1. The city IS on its feet -- and has been for some time. As someone who lives in the suburbs and only comes in once a week to church, you just don't recognize the signs -- The city looks shabbier than the suburbs, and you're comparing it to what you remember, and finding it lacking. It's changing, but it's very much alive, and people who live here can see that.
      I live in a neighborhood that could very well be the one you are referring to. I am a relative newcomer; I chose to adopt and invest in this neighborhood by buying a house here. I can walk to the pool or to the softball field --those things are still here, and they're heavily used by the people who choose to live in this neighborhood. It was a previous generation who moved to the suburbs in the 60s, 70s, and 80s, when things got rough. They wanted the suburban dream and weren't willing to stay here and work to make things better. Now, they remember the old neighborhood with fondness, they might even come back on Sundays for church, but after services, they jump in their cars and leave -- they don't go to the coffee shop, or to the bookstore, or walk around and look at the community gardens or new green spaces. A new community has developed here, but it doesn't look like the old one, and it's not centered around the church, so people there think the neighborhood is in a bad way, or dying. It isn't. That old ethnic community dwindled and faded -- because many of those people choose to leave.
      It was others who turned the neighborhood around -- people who weren't of the ethnicity that used to define this neighborhood. It's not as crowded as it used to be, the population is a third of what it was -- since whole families aren't crowding into small apartments. Now, most people have cars, they aren't forced to shop here, so the small shops couldn't survive. There aren't as many people on the streets, but don't be fooled by how quiet it seems; the revitalization is in full swing here and has been for years. Now this area is in-demand; apartments rent immediately, houses sell within days. The "new people", as some legacy residents refer to them, are younger, they might have tattoos or funny hair, but they're community-minded, willing to work hard, and have moved in and come to love this neighborhood as their own. And they're the ones who participate, come out for neighborhood cleanups, they garden, they plant trees, they make music, they care -- a lot. And they don't expect the Mayor or the City to make things better, they are actively out there working.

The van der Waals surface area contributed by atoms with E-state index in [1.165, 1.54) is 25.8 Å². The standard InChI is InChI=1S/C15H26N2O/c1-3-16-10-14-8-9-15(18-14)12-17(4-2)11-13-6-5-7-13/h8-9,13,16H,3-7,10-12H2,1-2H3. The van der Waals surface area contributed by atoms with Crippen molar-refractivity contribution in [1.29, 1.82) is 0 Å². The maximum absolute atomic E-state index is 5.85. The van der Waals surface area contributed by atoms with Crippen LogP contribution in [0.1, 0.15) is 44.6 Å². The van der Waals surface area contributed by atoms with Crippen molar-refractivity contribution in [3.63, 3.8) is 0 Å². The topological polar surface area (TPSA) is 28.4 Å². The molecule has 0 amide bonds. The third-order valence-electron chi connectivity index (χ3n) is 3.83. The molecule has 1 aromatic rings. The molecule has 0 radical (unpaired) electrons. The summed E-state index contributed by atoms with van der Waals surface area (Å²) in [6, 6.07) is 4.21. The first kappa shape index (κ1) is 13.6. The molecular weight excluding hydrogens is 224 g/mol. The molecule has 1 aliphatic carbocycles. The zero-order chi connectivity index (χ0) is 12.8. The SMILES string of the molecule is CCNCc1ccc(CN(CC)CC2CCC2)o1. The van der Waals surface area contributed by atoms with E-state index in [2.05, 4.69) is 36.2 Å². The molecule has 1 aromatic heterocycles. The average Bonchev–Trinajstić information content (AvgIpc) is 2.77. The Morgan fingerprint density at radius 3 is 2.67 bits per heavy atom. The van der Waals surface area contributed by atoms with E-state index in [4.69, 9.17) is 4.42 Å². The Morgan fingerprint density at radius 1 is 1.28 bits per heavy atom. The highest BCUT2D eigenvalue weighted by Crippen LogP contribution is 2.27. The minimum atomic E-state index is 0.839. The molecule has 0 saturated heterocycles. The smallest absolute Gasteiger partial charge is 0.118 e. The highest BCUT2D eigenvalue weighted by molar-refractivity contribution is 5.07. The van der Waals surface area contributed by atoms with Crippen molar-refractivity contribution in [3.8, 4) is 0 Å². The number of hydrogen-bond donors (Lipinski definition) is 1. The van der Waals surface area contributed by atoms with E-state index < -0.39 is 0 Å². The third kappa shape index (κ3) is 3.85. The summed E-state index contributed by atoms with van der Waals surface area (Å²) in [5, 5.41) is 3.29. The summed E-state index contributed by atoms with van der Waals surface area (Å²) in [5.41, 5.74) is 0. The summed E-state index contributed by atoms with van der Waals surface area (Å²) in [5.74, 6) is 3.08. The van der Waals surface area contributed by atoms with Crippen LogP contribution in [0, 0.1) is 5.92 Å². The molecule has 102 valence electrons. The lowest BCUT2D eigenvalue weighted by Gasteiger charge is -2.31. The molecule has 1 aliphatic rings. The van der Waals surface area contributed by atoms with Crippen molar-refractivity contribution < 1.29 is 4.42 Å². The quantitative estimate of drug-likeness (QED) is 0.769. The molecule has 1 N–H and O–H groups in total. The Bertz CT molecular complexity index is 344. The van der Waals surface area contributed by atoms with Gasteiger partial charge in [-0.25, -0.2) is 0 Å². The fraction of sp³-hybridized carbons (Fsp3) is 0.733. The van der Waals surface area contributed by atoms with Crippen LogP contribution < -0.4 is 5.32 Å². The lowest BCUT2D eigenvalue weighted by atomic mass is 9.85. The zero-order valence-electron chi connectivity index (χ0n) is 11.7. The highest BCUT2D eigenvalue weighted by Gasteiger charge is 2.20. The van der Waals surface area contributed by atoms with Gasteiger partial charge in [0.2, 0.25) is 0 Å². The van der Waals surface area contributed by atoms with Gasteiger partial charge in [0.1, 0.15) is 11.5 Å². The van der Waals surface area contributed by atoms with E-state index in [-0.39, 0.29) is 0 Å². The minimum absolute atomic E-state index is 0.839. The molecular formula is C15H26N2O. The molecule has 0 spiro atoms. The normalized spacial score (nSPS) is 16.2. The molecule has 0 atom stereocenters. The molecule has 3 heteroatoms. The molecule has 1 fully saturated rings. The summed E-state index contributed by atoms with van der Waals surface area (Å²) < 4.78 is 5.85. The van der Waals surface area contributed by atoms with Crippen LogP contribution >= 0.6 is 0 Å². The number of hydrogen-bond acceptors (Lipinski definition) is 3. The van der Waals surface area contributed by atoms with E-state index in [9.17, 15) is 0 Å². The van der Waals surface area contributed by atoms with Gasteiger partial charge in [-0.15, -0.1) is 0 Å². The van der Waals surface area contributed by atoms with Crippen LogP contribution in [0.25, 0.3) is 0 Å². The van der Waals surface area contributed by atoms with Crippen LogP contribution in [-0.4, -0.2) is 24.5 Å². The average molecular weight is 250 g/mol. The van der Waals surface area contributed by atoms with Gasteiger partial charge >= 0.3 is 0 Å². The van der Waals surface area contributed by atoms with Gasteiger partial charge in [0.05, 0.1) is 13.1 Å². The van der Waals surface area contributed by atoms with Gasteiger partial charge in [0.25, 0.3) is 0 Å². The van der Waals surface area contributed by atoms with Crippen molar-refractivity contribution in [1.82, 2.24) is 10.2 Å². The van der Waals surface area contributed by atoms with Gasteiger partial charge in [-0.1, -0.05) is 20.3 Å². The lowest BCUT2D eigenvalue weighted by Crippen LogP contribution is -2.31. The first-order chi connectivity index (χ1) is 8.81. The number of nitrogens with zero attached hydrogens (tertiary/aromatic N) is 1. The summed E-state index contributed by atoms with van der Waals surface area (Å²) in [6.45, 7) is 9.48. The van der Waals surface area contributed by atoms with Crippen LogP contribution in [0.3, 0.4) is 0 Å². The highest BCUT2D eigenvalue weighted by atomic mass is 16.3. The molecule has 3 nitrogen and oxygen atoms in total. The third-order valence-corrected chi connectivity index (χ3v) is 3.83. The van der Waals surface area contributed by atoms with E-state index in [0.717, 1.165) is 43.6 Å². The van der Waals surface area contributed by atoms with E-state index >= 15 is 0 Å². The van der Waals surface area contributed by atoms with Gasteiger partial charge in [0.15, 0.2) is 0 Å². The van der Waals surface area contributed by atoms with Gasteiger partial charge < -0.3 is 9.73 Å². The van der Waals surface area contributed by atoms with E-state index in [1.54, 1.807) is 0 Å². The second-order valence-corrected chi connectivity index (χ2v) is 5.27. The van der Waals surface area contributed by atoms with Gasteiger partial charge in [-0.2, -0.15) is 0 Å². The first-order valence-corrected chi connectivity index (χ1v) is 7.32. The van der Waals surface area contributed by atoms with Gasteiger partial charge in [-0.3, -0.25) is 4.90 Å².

2. This, this fierce attachment to place, so defines your writing. That and the way in which past and present connect. Pittsburgh lives, is presented to a distant stranger as place that knows itself. A place that acknowledges its past and embraces the possibilities of its future. It is true that many of us drift through the world we lived in, the place we call home. I hope your Mayor Peduto and all those gathered, will bring the lifebreath and realise the possibilities you imagine.

  3. Never stop. I enjoy reading your posts sir. really here in mexico is the same story. Pittsburgh ROCKS !!

  4. \m/ Let *US* make It so. I've been waiting and watching Bill build the critical mass for Pittsburgh's next iteration for the past 5 years and I am loving watching it come to fruition.

    Also, because you do share my nearly ineffable and definitely slightly insane love of this place, have you read Wendell Berry? If not, you really need to.

    The saddest thing about traveling across this country is strip malls, interstates (I mean, they're handy, don't get me wrong--I would not have enjoyed driving a UHaul from California on back roads trying to beat winter to the east coast), and bourgeois housing projects. Pittsburgh has not lost its sense of place. We remain rooted in our hills and hollers, in our forests, our rivers, and our neighborhoods, in our history, and in each other.

    The old guard will not go down without a fight, but this town has a lot of fight in it. B)

    Let us never forget that all that we have, we have made together, and that abundance shared creates more joy.

    Keep writing! :)